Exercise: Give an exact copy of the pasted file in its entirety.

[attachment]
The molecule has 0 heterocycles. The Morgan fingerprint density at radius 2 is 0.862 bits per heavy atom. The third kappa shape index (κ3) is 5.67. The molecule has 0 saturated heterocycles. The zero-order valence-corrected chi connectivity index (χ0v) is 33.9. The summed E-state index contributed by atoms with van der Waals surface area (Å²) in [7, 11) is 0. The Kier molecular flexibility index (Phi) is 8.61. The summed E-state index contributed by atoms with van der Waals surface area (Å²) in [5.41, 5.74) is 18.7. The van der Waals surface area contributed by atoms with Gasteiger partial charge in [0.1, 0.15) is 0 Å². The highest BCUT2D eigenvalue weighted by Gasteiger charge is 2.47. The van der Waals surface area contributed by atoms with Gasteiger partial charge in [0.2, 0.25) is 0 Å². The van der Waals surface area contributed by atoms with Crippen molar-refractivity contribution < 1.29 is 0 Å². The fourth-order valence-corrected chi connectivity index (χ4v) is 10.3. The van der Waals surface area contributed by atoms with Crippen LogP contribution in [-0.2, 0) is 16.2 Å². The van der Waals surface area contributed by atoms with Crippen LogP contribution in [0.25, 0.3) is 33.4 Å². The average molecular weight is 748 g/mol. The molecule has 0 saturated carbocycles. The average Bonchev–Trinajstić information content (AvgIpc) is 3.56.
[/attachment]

The molecule has 0 heterocycles. The Morgan fingerprint density at radius 2 is 0.862 bits per heavy atom. The third kappa shape index (κ3) is 5.67. The molecule has 0 saturated heterocycles. The zero-order valence-corrected chi connectivity index (χ0v) is 33.9. The summed E-state index contributed by atoms with van der Waals surface area (Å²) in [7, 11) is 0. The Kier molecular flexibility index (Phi) is 8.61. The summed E-state index contributed by atoms with van der Waals surface area (Å²) in [5.41, 5.74) is 18.7. The van der Waals surface area contributed by atoms with Gasteiger partial charge in [0.1, 0.15) is 0 Å². The highest BCUT2D eigenvalue weighted by Gasteiger charge is 2.47. The van der Waals surface area contributed by atoms with Gasteiger partial charge in [0.2, 0.25) is 0 Å². The van der Waals surface area contributed by atoms with Crippen molar-refractivity contribution < 1.29 is 0 Å². The fourth-order valence-corrected chi connectivity index (χ4v) is 10.3. The van der Waals surface area contributed by atoms with Crippen LogP contribution in [-0.2, 0) is 16.2 Å². The van der Waals surface area contributed by atoms with Crippen LogP contribution in [0.25, 0.3) is 33.4 Å². The average molecular weight is 748 g/mol. The molecule has 0 saturated carbocycles. The average Bonchev–Trinajstić information content (AvgIpc) is 3.56.